I think that part that so many people get confused is that they have to be famous to be rich, and that all of the things you think will make you happy are intertwined.  THIS IS NOT TRUE.  What I believe that most people get wrong about money is that they think that having a million dollars in the bank is a starting point to living a comfortable life and doing whatever you want.  Please allow me to clarify something for you…this is way off base.  Almost everyone will tell you that having a job or responsibility is one of the main things that gives their life a purpose.  A human being without a purpose in life is a lost soul.  For some, raising a family is plenty of a purpose to keep them focused and getting out of bed in the morning.  The idea that you are going to A. have the opportunity to and B. want to lie on a beach sucking down Mai Tai’s is a completely false fantasy.  You’ll be bored out of your mind in a very short time.  Don’t confuse being financially comfortable with not having any responsibilities at all.

If you look at a realistic view of a life, what you really want are OPTIONS.  This is what money really provides to people, at least when you have enough of it.  So the next question of course is, how much is enough?  According to this study from Princeton done a few years ago, the magic number is… $75,000 a year.  Surprised?  Yes, most people are.  Now, if you have kids, live in an affluent part of town, etc., there are a lot of variables to factor in.  But at this income level, assuming that you manage your money wisely, you can pay your bills, have choices as to where to send your kids to school, and you have money to take a vacation or two a year.  For most people, this is the sweet spot they are striving for.  No fame, no private jets and certainly no Bentley in the driveway.  But options…enough for options in life, is what most people SHOULD strive for.  Forget the Bentley, buy the Toyota.  You won’t worry about parking it somewhere and having people mess with it, and both vehicles get you to your destination.   Don’t buy a (lease) a car just to impress people that you don’t even know.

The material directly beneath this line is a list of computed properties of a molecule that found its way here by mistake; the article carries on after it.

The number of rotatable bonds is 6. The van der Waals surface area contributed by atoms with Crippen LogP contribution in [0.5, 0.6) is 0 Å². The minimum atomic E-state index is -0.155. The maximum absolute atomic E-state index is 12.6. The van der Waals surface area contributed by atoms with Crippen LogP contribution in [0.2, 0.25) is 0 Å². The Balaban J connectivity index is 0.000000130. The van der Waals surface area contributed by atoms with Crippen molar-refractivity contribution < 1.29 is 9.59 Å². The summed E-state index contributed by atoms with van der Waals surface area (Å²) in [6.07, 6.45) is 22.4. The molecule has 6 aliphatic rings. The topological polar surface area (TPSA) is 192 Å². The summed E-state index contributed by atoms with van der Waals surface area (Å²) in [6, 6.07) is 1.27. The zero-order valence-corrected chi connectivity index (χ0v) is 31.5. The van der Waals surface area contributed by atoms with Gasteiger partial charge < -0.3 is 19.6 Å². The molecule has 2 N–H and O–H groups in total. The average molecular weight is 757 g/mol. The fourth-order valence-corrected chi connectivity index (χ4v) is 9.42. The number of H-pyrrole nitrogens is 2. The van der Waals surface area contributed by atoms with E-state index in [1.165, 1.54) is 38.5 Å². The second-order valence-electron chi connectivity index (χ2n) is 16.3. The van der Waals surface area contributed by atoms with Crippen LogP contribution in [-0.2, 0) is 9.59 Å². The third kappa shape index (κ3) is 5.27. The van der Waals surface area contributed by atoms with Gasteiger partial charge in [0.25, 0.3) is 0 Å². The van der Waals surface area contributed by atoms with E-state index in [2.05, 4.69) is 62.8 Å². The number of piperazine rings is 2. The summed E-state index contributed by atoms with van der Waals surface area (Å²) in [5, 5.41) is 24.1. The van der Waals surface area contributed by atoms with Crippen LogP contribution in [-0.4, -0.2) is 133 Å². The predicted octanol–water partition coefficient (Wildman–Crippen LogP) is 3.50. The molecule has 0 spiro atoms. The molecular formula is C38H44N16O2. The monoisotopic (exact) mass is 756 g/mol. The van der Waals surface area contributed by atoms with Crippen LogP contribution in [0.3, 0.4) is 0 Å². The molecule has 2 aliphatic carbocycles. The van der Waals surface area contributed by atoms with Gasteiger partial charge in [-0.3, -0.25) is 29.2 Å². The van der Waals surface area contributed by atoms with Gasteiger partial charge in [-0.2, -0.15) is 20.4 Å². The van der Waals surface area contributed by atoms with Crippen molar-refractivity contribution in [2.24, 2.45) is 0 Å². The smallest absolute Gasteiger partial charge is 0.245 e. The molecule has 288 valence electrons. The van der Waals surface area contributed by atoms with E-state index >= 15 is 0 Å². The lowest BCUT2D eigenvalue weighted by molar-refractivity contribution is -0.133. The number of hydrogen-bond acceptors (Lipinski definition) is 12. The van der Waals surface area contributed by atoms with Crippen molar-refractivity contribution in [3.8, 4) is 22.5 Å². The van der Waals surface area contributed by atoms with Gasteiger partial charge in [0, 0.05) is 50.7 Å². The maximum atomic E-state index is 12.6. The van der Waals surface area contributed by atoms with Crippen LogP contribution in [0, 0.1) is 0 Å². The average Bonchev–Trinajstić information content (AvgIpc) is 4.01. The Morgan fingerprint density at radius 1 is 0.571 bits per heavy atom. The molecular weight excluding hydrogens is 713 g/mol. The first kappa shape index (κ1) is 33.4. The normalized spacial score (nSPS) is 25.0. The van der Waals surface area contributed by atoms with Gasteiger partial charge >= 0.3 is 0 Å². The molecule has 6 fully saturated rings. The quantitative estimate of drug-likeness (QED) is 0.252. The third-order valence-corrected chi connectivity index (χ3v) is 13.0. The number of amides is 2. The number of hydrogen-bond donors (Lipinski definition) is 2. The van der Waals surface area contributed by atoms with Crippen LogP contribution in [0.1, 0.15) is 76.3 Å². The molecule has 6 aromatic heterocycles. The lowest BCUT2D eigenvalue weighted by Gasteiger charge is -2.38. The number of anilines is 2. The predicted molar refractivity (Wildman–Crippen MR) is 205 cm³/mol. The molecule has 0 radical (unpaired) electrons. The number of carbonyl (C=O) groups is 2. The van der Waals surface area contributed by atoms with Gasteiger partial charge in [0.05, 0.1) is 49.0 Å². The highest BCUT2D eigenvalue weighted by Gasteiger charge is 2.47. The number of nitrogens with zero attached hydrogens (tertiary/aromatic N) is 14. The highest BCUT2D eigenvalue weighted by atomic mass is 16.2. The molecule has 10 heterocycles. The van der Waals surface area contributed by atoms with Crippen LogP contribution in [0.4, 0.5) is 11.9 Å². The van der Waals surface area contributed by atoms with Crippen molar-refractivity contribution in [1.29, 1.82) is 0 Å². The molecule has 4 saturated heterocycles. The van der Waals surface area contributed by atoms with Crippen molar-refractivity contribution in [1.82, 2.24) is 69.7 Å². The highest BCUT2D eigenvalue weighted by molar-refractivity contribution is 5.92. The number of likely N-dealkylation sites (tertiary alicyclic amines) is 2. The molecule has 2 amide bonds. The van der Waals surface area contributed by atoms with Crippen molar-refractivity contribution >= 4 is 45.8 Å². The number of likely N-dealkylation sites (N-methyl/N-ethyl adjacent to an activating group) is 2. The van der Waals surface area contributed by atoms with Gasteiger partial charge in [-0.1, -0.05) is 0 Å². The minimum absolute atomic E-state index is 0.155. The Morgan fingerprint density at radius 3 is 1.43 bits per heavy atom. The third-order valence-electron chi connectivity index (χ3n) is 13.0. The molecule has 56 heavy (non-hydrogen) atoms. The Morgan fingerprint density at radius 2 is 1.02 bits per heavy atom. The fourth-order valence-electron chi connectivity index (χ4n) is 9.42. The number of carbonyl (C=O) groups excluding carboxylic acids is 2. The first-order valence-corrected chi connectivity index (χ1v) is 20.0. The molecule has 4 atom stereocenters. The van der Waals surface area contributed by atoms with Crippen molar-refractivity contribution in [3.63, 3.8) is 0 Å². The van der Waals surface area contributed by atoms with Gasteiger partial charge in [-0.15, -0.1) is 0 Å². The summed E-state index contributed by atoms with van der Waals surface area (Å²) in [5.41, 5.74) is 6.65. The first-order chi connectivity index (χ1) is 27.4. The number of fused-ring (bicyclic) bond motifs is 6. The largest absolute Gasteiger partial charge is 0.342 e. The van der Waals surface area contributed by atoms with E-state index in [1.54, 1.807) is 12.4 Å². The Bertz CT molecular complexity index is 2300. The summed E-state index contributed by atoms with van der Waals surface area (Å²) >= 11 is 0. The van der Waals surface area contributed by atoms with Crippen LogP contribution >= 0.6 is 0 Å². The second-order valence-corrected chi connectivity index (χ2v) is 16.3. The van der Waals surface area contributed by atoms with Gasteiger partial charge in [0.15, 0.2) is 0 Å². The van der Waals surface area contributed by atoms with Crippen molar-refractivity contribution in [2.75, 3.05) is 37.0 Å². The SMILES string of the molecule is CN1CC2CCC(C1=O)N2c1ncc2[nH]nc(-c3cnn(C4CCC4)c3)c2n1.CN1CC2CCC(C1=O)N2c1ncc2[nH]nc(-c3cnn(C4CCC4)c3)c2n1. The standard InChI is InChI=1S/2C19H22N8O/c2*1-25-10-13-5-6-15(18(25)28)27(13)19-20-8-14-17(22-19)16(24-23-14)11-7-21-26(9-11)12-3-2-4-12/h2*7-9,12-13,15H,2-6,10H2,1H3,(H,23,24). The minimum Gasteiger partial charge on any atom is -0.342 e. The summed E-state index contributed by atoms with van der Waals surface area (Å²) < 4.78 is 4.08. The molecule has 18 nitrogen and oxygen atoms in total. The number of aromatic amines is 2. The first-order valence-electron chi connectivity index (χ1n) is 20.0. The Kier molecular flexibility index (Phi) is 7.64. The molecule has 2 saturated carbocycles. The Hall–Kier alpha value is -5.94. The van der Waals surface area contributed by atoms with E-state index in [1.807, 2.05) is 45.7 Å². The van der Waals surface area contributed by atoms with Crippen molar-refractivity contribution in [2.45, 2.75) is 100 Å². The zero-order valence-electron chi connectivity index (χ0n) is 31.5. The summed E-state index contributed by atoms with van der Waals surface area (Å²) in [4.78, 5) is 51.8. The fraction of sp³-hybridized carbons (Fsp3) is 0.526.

What I think people intuitively want is options.  If you reach a certain financial status, and manage that money correctly, then you have options.  You can send your kids to private school, you can play golf every Friday afternoon, and you can spend a week in Aspen skiing or on the beach in Jamaica.  You have discretionary income, money that is truly set aside for fun.  You now you have all your bills covered, money saved for the future, and still have enough left over to have fun with.  THAT is a lifestyle that is attainable and I believe that most people should be shooting for.